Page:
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Even Modest Sleep Increase Improves Child Behavior

Last Updated: October 15, 2012.

 

Improvement seen in alertness and emotional regulation; sleep restriction has opposite effects

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For children aged 7 to 11 years, a moderate increase in sleep correlates with improvement in emotional regulation and alertness, while the opposite effects are observed with sleep restriction, according to a study published online Oct. 15 in Pediatrics.

MONDAY, Oct. 15 (HealthDay News) -- For children aged 7 to 11 years, a moderate increase in sleep correlates with improvement in emotional regulation and alertness, while the opposite effects are observed with sleep restriction, according to a study published online Oct. 15 in Pediatrics.

Reut Gruber, Ph.D., from the Douglas Mental Health University Institute in Verdun, Canada, and colleagues assessed the impact of moderate sleep extension and restriction on child behavior in school using data from a sample of 34 typically developing children, aged 7 to 11 years, with no reported sleep problems or behavioral, medical, or academic issues. The impact of sleep extension (one additional hour relative to baseline habitual sleep duration) or sleep restriction (elimination of one hour) was evaluated by teachers who were blinded to the sleep status of the participants.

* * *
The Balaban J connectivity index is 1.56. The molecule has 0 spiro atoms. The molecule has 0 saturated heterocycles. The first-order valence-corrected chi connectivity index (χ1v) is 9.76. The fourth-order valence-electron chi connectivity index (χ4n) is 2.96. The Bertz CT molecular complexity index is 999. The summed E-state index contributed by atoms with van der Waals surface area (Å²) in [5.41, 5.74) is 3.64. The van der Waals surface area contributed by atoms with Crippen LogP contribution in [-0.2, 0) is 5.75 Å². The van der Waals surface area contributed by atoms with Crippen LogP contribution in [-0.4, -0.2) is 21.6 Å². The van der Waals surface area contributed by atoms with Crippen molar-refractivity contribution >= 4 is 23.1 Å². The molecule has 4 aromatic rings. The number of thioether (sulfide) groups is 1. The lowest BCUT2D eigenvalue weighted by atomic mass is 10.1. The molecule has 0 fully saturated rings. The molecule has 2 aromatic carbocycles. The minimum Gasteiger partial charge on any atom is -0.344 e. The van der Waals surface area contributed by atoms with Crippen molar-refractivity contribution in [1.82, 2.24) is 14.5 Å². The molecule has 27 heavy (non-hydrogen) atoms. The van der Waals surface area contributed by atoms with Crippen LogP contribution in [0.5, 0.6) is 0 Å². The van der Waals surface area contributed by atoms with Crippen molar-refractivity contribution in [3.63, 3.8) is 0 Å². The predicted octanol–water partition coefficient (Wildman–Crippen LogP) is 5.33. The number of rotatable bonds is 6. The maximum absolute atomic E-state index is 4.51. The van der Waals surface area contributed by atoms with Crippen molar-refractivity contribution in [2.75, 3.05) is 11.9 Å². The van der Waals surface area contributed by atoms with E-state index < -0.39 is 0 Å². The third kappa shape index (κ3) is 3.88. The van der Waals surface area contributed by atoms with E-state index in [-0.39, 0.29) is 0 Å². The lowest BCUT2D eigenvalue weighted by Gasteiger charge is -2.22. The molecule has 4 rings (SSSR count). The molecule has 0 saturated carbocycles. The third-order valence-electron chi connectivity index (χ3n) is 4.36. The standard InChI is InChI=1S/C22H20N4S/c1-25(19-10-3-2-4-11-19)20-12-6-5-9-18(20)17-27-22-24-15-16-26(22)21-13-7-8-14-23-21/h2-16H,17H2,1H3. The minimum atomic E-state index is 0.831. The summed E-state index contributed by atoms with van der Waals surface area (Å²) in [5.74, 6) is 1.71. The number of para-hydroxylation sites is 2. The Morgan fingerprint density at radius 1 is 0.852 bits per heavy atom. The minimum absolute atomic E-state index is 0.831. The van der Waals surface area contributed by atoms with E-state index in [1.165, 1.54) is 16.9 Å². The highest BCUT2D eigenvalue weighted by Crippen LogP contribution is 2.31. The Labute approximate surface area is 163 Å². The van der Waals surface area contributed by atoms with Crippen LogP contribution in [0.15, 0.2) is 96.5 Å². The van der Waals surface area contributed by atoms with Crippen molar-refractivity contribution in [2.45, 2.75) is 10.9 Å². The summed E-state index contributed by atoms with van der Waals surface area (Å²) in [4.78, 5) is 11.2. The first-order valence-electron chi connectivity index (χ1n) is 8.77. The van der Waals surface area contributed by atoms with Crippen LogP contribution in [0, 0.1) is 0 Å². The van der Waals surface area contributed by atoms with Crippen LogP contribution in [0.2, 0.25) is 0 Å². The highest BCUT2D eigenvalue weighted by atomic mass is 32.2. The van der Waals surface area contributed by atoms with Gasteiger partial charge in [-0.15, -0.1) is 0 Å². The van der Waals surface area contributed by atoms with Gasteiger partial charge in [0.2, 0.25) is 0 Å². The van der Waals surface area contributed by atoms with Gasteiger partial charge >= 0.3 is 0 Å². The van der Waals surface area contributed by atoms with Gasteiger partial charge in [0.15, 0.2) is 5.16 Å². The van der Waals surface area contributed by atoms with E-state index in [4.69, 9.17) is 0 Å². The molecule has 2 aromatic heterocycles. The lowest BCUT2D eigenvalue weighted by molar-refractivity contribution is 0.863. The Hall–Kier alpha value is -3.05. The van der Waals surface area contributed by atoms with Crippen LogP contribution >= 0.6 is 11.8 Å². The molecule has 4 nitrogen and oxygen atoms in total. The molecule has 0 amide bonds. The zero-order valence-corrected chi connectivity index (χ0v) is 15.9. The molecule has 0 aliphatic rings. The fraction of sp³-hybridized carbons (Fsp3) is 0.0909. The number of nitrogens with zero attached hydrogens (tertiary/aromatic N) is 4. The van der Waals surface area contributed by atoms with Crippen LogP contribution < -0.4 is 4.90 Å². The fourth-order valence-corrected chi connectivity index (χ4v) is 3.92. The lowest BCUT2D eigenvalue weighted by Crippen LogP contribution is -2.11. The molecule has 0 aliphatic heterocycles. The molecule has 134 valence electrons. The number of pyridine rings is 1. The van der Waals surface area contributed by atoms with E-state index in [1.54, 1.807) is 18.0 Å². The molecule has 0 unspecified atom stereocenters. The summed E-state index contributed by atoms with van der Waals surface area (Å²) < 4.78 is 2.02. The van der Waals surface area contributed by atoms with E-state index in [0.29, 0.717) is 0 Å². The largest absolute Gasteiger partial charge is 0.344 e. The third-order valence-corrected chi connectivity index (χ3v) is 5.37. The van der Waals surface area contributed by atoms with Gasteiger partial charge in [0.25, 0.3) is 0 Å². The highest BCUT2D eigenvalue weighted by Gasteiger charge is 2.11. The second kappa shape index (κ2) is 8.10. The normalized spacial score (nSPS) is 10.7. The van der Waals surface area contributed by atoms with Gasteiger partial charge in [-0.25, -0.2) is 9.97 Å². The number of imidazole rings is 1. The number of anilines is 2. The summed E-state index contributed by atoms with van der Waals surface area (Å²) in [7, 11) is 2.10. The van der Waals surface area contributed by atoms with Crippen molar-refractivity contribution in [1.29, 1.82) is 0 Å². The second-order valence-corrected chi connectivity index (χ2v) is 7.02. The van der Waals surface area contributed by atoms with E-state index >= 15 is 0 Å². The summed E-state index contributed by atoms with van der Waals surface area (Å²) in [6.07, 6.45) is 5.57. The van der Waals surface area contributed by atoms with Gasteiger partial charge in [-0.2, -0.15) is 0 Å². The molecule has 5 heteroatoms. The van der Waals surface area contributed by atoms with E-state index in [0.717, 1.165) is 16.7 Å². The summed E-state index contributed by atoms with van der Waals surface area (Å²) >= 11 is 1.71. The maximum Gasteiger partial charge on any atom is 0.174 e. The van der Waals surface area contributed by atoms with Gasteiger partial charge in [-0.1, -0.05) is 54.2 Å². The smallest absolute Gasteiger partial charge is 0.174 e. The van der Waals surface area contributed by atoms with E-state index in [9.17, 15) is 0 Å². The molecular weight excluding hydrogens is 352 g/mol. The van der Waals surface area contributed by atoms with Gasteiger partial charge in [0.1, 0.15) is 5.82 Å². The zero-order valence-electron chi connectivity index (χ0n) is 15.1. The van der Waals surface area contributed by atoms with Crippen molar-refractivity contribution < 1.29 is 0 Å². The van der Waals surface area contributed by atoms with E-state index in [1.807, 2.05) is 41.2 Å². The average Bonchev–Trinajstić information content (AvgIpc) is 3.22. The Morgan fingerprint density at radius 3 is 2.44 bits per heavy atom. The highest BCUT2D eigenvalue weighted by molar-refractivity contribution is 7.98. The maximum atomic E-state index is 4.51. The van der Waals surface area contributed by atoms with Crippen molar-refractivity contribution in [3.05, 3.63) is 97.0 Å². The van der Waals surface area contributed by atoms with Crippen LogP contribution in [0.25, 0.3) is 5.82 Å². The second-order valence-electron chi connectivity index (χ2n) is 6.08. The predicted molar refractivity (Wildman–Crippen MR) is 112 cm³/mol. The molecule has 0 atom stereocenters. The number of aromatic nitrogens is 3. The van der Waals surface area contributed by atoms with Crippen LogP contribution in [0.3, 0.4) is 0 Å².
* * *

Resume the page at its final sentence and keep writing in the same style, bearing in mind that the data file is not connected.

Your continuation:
The researchers found that a cumulative sleep extension of 27.36 minutes correlated with noticeable improvement in Conners' Global Index-derived emotional lability and restless-impulsive behavior scores of children in school. Sleep extension was also associated with a significant decrease in reported daytime sleepiness. By the same measures, detectable deterioration was observed with a cumulative restriction of 54.04 minutes of sleep.

"Given the positive impact of moderate sleep extension and the negative impact of moderate sleep restriction, it is important that parents, educators, and students are provided with sleep education featuring data on the critical impact of sleep on daytime function," the authors write.

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